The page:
As global temperatures rise and the threat of climate change heightens, sustainability and carbon-neutral have become buzz words. Individuals and companies are taking actions to help combat the ever-growing threat that global climate change poses and the arrival of COVID puts a new slant on this topic.
Half of the world population has lived in cities since 2007 and by 2050 is predicted to rise to 75 percent. Rising urbanisation has put increased pressure on city centres as living and working become more concentrated, which is contrary to the recent need to adhere to social distancing to slow down and halt the spread of the virus.
During PropertyGuru’s recent webinar, ‘Exploring Efficient Design’, James Pomeroy, Founding Principal at Pomeroy Studio and Pomeroy Academy questioned how to build for the future. He pointed at building onto the water to satisfy urban living since two-thirds of the earth’s surface is covered in water.
Reclaiming land has already been a practice in Singapore to meet demand in this tiny city-state much like Monaco where a project to build onto the sea will help accommodate the growing population and desire to live in this small tax haven.
However, in creating more space to live, Pomeroy stressed that future buildings should not only be carbon neutral but carbon negative to produce power to pass back to the grid. Building onto the water could also generate energy utilising the water’s power to help reduce city greenhouse gas emissions that account for 70 percent despite cities only covering two percent of the land area.
Also attending the webinar was Ron Bakker, Founding Partner, PLP Architecture. Bakker’s thirst for urban development has led him to explore the option of the building using sustainable materials like timber.
Appearing unsuitable for hot and humid climates in Southeast Asia that are prone to termites, Bakker suggested encasing it in glass to lengthen its life illustrating its endless opportunities and durability. Bakker has a real appetite for wood and is exploring the option of creating high rise structures with this material that has better environmental qualities than cement and steel.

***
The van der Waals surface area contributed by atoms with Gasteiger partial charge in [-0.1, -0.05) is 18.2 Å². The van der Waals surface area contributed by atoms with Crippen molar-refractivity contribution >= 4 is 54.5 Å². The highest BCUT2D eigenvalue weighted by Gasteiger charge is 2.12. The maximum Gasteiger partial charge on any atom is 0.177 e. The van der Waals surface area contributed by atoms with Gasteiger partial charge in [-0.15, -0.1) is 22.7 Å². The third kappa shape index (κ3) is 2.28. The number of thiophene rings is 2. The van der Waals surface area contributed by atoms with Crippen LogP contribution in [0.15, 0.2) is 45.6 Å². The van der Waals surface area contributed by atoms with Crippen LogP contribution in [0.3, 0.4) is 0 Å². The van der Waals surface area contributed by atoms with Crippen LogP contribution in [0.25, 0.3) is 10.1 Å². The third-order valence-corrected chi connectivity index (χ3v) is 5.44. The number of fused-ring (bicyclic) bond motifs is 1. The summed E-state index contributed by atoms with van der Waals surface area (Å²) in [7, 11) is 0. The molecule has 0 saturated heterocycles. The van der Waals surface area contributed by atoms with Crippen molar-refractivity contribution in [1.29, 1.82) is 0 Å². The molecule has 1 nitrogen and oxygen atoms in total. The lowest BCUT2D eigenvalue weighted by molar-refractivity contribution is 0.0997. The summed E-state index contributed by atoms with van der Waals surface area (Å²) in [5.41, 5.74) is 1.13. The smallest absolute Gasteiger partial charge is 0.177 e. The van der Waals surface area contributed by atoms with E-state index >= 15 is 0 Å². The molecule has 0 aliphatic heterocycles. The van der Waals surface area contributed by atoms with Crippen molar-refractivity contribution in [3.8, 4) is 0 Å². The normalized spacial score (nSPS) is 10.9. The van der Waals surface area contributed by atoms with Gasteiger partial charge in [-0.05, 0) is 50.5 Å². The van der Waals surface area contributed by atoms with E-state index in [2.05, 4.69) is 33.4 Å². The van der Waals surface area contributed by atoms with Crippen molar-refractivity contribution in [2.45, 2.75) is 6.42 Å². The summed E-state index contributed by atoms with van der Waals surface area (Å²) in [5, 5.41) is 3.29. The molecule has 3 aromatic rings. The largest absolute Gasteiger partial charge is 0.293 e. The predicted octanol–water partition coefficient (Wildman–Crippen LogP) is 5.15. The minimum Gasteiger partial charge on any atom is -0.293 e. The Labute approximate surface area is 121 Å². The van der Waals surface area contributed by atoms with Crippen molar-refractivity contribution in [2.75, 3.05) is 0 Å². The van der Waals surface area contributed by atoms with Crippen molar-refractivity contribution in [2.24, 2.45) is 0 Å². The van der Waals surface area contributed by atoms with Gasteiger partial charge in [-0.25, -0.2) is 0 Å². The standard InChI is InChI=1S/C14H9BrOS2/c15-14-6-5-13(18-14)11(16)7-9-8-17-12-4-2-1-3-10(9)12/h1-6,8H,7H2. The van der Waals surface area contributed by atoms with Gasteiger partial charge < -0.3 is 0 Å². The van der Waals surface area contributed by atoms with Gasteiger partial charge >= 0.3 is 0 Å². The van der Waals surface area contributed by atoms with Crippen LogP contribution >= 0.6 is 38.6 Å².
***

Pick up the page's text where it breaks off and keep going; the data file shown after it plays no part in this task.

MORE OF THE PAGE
Following in a similar vein, the final panelist, Wenhui Lim, Partner at Spark Architects, proposed that future efficiency should be driven by transforming buildings rather than knocking down and rebuilding.
This common practice in old cities such as London protects buildings of historic significance where altering the look is restricted. Retrofitting helps bridge this gap without consuming more precious resources.
This practice forms part of the circular economy emphasising reusing materials much like Bakker’s suggestion that buildings should have more than one use to maximise efficiency. For example, a coffee shop by day and a wine bar by night.
Plus with more employees working from home due to the recent global pandemic, many offices are increasingly inefficient. We should look at ways to maximise their use, giving us more food for thought about how we tackle living in an ever-increasing urban world.
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